In this recent Sunday Review, Nicholas Kristof targets cultural issues of defining rape and sexual assault in an ambiguous world where predators use alcohol and charm. He blames narratives of stranger rape and victim 'tarnishing' for the lack of reporting and perpetuation of more rape. Kristof also points to potential legal and cultural solutions, arguing that blunt conversations about consent between men and women, encouraging 'bystander intervention', and dispelling myths about false accusations will help turn the tide.
The University of Oxford, among other institutions, is currently holding consent workshops for students to have these frank conversations. The honor code at the U.S. Military Academy has a toleration clause preventing cadets from tolerating lying, cheating, and stealing, which can serve as a good model for Kristof's point about 'bystander intervention.' These examples may not be prefect but they at least show Kristof's recommendations in action.
In addition to targeting local populations, especially University students who encounter situations of sexual assault more often than other groups, we also need to put pressure on the media and Hollywood for their portrayal of rape and sexual assault. As Kristof notes, false accusations make up only 2-10% of rape cases, and the far larger problem is fear of reporting, (contrary to what films and television tend to depict). Furthermore, stranger rape in a dark ally is much less common than rape by people the victim knows. It is time we as a society acknowledge the actual realities of this issue in order to both prevent future occurrences sexual assault by clarifying and defining consent in multiple situations, and remove any obstacles impeding victims from reporting.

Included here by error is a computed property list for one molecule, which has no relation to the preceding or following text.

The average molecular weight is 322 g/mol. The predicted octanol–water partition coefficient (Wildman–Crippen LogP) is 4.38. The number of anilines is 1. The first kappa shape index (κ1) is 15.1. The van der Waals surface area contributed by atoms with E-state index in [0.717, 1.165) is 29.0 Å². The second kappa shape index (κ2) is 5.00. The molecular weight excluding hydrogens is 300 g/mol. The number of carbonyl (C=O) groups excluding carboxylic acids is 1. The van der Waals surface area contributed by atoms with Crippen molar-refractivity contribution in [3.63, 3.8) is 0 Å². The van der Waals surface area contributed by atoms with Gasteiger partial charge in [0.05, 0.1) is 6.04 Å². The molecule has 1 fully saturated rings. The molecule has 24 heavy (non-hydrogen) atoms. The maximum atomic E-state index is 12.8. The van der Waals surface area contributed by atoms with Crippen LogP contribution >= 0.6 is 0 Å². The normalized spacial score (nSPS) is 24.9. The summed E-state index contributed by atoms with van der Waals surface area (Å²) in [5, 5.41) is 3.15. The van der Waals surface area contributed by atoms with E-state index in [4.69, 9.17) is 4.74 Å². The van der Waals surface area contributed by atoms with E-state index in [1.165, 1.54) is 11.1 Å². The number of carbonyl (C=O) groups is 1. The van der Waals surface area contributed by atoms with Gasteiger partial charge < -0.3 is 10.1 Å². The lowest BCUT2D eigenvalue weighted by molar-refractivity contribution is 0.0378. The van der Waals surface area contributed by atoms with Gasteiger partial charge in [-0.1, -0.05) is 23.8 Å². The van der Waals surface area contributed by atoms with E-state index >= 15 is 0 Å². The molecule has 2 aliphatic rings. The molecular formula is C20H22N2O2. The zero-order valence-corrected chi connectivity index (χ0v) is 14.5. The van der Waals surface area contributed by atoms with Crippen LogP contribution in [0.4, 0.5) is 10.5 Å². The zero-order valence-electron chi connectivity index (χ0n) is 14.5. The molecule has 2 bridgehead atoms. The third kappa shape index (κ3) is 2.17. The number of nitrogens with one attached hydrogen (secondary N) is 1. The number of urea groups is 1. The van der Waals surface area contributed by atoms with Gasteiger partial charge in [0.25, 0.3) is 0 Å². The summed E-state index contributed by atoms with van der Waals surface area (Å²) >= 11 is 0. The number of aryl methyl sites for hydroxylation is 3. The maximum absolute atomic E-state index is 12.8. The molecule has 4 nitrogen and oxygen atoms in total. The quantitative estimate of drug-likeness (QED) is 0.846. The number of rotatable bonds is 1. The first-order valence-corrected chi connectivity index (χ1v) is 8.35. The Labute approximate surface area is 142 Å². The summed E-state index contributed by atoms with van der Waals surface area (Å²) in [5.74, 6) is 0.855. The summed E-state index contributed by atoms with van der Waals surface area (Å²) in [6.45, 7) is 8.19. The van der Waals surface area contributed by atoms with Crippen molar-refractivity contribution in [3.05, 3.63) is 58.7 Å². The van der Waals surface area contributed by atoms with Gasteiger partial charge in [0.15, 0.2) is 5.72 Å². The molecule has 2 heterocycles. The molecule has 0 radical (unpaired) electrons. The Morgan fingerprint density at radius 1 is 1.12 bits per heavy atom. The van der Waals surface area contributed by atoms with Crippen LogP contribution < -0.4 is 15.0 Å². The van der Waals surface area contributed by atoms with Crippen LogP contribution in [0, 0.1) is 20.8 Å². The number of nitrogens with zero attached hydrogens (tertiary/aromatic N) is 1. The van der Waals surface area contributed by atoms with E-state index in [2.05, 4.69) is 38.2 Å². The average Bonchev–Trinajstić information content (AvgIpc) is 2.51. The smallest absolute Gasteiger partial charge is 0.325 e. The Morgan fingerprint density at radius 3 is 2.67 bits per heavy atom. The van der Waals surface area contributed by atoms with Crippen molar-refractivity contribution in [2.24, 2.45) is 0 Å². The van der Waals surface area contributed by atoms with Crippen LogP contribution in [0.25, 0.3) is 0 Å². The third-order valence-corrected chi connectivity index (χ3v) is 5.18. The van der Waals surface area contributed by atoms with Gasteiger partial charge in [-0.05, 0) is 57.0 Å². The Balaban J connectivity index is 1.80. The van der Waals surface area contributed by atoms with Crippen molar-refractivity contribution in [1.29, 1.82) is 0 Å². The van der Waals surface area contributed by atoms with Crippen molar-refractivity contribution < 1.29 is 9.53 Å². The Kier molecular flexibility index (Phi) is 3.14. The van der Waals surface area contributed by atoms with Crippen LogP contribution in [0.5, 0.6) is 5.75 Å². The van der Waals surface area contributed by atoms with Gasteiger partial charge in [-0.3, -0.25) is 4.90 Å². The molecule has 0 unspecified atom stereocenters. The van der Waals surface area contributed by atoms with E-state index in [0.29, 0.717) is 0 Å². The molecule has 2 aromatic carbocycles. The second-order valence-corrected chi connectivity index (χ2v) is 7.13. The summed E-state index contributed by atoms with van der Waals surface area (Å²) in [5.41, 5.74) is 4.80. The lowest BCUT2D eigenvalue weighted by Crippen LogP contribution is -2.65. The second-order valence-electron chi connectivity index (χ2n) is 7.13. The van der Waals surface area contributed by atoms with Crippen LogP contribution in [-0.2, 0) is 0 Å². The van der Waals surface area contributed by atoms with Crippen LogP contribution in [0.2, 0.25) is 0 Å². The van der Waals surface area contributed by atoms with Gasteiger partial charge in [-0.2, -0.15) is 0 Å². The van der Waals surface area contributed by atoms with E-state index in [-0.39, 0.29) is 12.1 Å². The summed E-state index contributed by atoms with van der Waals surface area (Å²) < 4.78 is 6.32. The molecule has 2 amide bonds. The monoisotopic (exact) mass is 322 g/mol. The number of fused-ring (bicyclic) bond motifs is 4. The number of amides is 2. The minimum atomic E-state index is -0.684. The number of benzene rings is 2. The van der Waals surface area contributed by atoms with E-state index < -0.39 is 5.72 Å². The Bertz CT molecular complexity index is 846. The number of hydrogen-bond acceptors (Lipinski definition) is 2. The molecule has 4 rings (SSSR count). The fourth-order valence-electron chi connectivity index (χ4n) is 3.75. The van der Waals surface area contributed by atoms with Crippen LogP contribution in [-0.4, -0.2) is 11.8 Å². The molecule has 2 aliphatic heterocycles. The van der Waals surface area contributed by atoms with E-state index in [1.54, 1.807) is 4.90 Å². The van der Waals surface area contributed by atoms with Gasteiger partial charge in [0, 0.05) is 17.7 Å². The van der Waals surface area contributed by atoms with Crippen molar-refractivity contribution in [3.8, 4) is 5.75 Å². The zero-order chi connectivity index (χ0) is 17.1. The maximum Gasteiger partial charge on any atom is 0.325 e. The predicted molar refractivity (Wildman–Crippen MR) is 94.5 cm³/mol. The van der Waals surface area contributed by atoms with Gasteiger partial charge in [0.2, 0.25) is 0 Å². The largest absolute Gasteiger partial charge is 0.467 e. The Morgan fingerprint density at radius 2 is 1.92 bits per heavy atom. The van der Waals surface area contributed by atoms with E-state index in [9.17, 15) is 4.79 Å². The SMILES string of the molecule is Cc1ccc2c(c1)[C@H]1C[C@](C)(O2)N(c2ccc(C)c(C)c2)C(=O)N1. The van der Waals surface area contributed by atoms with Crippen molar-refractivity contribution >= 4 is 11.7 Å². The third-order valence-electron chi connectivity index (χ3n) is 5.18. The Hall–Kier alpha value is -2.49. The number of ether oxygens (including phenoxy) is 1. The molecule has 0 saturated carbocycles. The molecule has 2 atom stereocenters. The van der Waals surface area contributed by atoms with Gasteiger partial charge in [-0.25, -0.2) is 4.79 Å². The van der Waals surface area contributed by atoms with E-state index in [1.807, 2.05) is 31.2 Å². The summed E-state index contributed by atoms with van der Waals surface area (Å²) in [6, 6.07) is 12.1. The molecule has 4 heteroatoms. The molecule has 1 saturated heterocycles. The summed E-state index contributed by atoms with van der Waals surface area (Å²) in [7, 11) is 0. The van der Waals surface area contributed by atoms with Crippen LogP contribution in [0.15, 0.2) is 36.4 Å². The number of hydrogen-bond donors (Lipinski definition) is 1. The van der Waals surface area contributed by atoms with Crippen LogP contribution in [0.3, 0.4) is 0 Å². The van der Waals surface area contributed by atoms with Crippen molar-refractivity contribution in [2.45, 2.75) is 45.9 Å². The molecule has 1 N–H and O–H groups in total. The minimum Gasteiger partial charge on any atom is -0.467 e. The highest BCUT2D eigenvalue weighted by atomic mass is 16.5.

Another way to fight back is cultural: Blunt conversations among men and women alike about consent, alcohol, and the need for friends to step up with what’s called “bystander intervention.” ...you don’t let a friend take advantage of someone — or let a plastered friend get steered to a predator’s bed. ONE of the fundamental challenges is that the word rape conjures a mental image of a stranger jumping out of bushes. Sure, that happens. But most sexual assault happens among acquaintances. We flinch at the truth that most rapists are less likely to point a gun than to proffer a plastic cup of booze, that they charm and kiss before they menace. That’s why men must be a part of these discussions, for it’s a failing of all society that men like Frank are unaware that they are rapists.